"What!" he thundered (for Pam, speaking in 1858, against a bill to dig a tunnel between Folkestone and Calais, was a man; none other, in fact, than Lord Palmerston, the prime minister). "You ask us to contribute to a work, the object of which is to shorten a distance we already find too short?"
Victorian Pam had no time for Paris or the fishy French, unlike Nineties Pam, a telephonist from Walton-on-Thames, leaning against the stainless- steel railing overlooking the entrance to Waterloo International at six o'clock last Friday evening.
Pam is saving up for a pair of super-savers that will take her and her lover from Walton to Waterloo and on via the crystalline International Terminal to the Gare du Nord ... and Paris in the springtime. She is just one among 20 or so people loafing here between trains, dreaming of croissants and cafe au lait. A few tantalising yards away glint the twin objects that can fulfil her desires: the anguilliform, 300km/h Eurostar trains and the gleaming architectural carapace they bask under between cross- Channel sprints. "I have a bit of a gawp at the new station every day on my way in and out of Waterloo," says Pam. "It cheers me up when I look at it and think that, if I was really bad and had the wherewithal and my passport on me, I could give the office a miss and be in Paris for lunch."
Matthew Stourton, a solicitor from Haslemere, stands a few feet from Pam Lawrence, awaiting a train. He thinks along Lawrentian tracks aided and abetted by what smells like a jumbo G&T, ice'n'slice, twice. "It's evenings like this when I think of the kids sulking about their paltry trust-fund payouts and her taking their side, that I feel like jumping aboard a Eurostar and falling into the arms of a 20-year-old Brigitte Bardot at Gare du Nord."
Tom and Deirdre Gorman would love to escape to Paris, flask in flask, just for a day, but can't begin to imagine where the fare would come from. "We come up to Waterloo on cheap day returns from Walthamstow with our senior citizen cards. Since Tom retired, he likes to photograph trains. He's really taken by the international station." Tom, grey, zip-up weatherproof jacket, beige V-neck jumper, pressed grey slacks, grey hair and grey slip- on shoes affirms in a polite grunt while aiming his Canon Sureshot at the regiment of Eurostar locomotives, a tantalising 200ft away. "Shame we can't get a platform ticket, isn't it?" says Deirdre. "Tom would like to take some close-ups".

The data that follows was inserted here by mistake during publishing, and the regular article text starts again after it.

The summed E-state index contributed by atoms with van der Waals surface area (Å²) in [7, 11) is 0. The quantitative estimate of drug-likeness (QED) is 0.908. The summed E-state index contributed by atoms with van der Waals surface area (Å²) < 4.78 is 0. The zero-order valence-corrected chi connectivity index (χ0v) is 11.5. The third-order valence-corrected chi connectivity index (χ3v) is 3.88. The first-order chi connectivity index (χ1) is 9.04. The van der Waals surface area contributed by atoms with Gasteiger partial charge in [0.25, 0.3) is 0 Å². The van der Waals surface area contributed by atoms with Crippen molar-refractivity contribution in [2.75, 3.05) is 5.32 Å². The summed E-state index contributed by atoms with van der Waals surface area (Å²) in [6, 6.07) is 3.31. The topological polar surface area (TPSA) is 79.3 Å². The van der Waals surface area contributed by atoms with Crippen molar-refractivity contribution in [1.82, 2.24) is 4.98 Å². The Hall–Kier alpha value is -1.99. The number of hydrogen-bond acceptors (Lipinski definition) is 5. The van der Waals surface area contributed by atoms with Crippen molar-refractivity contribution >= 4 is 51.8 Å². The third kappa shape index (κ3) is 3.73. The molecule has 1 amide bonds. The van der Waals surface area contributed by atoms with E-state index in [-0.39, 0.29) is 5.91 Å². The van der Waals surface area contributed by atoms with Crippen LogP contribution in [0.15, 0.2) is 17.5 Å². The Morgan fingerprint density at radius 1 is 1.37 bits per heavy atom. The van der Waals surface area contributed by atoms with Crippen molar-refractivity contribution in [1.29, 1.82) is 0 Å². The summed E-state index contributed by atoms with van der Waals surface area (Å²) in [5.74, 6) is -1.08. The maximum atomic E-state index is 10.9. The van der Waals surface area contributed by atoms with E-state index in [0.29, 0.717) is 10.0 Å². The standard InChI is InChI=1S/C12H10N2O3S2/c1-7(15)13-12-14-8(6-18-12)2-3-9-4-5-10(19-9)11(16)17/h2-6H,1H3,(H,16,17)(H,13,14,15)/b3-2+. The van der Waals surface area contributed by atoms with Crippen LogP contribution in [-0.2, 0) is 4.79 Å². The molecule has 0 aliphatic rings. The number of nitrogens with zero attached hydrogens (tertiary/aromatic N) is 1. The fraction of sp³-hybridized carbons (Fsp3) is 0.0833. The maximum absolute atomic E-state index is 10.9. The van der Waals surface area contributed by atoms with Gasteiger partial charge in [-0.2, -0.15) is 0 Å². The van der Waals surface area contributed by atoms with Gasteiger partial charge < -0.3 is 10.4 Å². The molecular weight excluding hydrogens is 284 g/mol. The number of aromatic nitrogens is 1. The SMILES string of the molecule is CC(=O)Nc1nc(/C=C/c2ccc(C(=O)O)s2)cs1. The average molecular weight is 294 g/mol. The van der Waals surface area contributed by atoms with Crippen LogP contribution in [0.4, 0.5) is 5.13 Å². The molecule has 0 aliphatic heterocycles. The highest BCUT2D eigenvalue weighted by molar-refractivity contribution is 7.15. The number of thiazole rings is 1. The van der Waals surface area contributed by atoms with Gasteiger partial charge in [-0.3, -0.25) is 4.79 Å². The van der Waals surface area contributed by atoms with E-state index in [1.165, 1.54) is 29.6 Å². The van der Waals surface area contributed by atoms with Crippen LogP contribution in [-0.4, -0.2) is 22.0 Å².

Next in line, leaning on the railing, are Hans Bamberg and Rudi Krisanitz, two architecture students from Berlin. "We came to London on the Eurostar," says Rudi, "to see the new architecture here. First off, we wanted to see the new station by Nicholas Grimshaw."
How does it rate? Hans and Rudi agree. "Very good." "What I like most," says Hans, "is the way that the building is both hi-tech and what you might call organic in the same moment. I think the curved form is very English. If we were having only straight lines, then I think it would not be such an exciting project."
Waterloo International is an exciting project. It has caught the imagination of Londoners, commuters and visitors to the capital like no other contemporary building. It is one of the few contemporary buildings that appears to have caught the normally conservative imagination of the British public. Perhaps only the Grand Midland Hotel, the salmon-pink Gothic confection that fronts St Pancras station and now revealed in all its knights-in- armour, damsels-in-distress glory rivals Waterloo International in the architectural "ooh" and "aah" stakes.
Taxi drivers, non-train-robbing flower-sellers, platform staff and a unanimous cross-section of passengers who come here to catch trains and "customers" who come to enjoy a spot of "dwell time" (rooting around for socks, knickers, videos, small, medium and large cappuccinos) appear to have nothing but praise for the station that Nick Grimshaw built (Grimshaw plus a host of assistant architects, engineers, welders, glaziers and Jean-Luc Wilmouth, the Parisian artist who made the giant turquoise sand- eels that hang from the roof and wriggle when trains depart).